March 29, 2001
Vol. 20 No. 13

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    Researchers find cause of common genetic disorder

    By John Easton
    Medical Center Public Affairs

    Researchers from the University, Columbia University and Baylor University have separately identified genetic abnormalities in mice that are responsible for the multiple malformations associated with a human disorder called DiGeorge syndrome, which is the second most common genetic cause of heart defects.

    A team led by Akira Imamoto, Assistant Professor in the Ben May Institute for Cancer Research and the Center for Molecular Oncology, found that mice lacking a functional version of a gene known as CRKL have multiple defects of the heart, thymus and facial structures. These defects closely resemble DiGeorge syndrome.

    The research teams from the other institutions focused on a different gene, called TBX1, which regulates other genes that control the development of the blood vessels closest to the heart.

    Both genes are found in a small region of the mouse chromosome 16, which is similar to the human chromosome 22.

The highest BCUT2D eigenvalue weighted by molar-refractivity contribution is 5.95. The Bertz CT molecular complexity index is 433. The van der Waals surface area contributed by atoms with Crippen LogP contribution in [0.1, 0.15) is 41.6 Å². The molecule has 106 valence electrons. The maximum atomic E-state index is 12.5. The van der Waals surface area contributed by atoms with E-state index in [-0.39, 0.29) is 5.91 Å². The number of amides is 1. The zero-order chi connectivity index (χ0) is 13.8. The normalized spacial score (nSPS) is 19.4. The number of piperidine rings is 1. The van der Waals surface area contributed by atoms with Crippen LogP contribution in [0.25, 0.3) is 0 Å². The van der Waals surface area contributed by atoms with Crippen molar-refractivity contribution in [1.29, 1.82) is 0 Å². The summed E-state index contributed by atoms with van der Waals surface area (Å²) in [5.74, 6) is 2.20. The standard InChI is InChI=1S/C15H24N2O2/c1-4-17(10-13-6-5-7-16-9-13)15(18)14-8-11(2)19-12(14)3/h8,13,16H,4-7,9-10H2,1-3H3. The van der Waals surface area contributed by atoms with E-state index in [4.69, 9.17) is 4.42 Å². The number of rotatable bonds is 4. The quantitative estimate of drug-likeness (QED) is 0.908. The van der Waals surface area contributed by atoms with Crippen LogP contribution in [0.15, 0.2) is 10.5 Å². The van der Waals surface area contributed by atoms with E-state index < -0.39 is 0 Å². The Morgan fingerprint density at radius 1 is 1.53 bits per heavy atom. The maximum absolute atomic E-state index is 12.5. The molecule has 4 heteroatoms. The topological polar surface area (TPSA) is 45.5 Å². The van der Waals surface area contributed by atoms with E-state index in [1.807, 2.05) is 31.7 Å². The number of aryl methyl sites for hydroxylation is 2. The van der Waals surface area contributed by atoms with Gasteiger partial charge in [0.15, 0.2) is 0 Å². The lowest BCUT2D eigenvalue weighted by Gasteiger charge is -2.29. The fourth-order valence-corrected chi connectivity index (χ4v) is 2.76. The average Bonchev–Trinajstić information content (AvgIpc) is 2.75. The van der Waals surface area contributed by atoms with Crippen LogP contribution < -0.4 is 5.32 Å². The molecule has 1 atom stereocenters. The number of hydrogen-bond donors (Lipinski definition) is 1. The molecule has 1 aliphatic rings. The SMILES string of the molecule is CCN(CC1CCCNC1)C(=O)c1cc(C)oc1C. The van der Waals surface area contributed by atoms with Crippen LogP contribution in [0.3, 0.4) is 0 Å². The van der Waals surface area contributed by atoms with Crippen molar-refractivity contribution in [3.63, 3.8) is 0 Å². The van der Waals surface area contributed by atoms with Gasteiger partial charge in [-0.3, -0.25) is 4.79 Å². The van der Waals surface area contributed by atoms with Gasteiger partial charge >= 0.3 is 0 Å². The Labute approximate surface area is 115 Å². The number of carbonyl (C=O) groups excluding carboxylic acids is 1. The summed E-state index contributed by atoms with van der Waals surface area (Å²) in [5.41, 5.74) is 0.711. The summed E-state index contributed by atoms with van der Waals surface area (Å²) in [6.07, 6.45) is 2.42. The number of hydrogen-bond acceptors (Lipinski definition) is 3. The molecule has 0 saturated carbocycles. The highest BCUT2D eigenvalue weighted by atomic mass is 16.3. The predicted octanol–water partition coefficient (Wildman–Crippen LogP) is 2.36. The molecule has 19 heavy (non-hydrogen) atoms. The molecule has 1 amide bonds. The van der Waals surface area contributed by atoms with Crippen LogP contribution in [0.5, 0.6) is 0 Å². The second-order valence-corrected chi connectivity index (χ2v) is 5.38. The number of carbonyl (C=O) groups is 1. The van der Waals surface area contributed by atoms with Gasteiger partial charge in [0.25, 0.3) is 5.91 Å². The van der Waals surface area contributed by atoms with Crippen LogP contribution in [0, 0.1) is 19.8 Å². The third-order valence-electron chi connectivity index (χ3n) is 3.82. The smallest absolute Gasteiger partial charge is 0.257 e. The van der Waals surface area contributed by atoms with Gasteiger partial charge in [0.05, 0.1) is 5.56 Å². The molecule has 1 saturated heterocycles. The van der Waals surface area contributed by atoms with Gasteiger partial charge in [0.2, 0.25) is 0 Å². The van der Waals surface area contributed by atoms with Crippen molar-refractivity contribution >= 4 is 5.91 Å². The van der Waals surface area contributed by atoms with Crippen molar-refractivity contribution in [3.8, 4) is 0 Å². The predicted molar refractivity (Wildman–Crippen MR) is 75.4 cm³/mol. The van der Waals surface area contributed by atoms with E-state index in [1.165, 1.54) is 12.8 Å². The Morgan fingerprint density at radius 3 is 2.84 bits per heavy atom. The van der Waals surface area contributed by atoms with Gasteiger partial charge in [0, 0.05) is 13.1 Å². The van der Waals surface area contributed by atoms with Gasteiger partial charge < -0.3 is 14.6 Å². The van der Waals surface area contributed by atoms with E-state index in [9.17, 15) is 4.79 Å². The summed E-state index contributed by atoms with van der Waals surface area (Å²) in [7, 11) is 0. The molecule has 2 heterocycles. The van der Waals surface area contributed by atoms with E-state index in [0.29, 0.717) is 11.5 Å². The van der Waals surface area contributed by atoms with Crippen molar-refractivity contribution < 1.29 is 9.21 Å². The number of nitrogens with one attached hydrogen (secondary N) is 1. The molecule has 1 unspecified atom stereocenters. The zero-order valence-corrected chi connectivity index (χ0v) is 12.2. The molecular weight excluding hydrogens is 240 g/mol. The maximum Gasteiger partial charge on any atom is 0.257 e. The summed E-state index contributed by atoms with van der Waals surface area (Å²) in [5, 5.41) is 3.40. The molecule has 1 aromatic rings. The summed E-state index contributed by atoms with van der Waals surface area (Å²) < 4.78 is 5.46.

Patients with DiGeorge syndrome often have a small piece missing from chromosome 22. Researchers have long searched for the 30 or so genes that are lost when a portion of that chromosome is missing. These studies appear to pinpoint which of those genes are the key players in the development of this disease.

    “Our finding, especially in combination with these other studies, suggests that several independent genes contribute to the complex developmental defects seen in DiGeorge syndrome,” said Imamoto. “These mice should provide an extremely valuable model for studying the mechanisms that underlie these congenital defects.”

    DiGeorge syndrome affects one in every 4,000 live births. It causes several symptoms, ranging from structural defects of the heart and its vessels, to abnormalities of the thymus and parathyroid glands, to facial irregularities, such as cleft palate.

    Both genes appear to help regulate the normal development of structures in the upper chest and the neck. During gestation, a population of cells from an embryonic structure known as the neural crest migrates into the region above the heart and contributes to the growth of blood vessels, the thymus, the parathyroid gland and other structures. TBX1 appears to control the expression of other genes that influence this process. CRKL may act later in the developmental process, regulating how these cells signal and connect with each other.

    Deborah Guris and Judith Fantes of Chicago and David Tara and Brian Drucker of Oregon Health Sciences University also contributed to the CRKL paper, which was published in the March issue of Nature Genetics.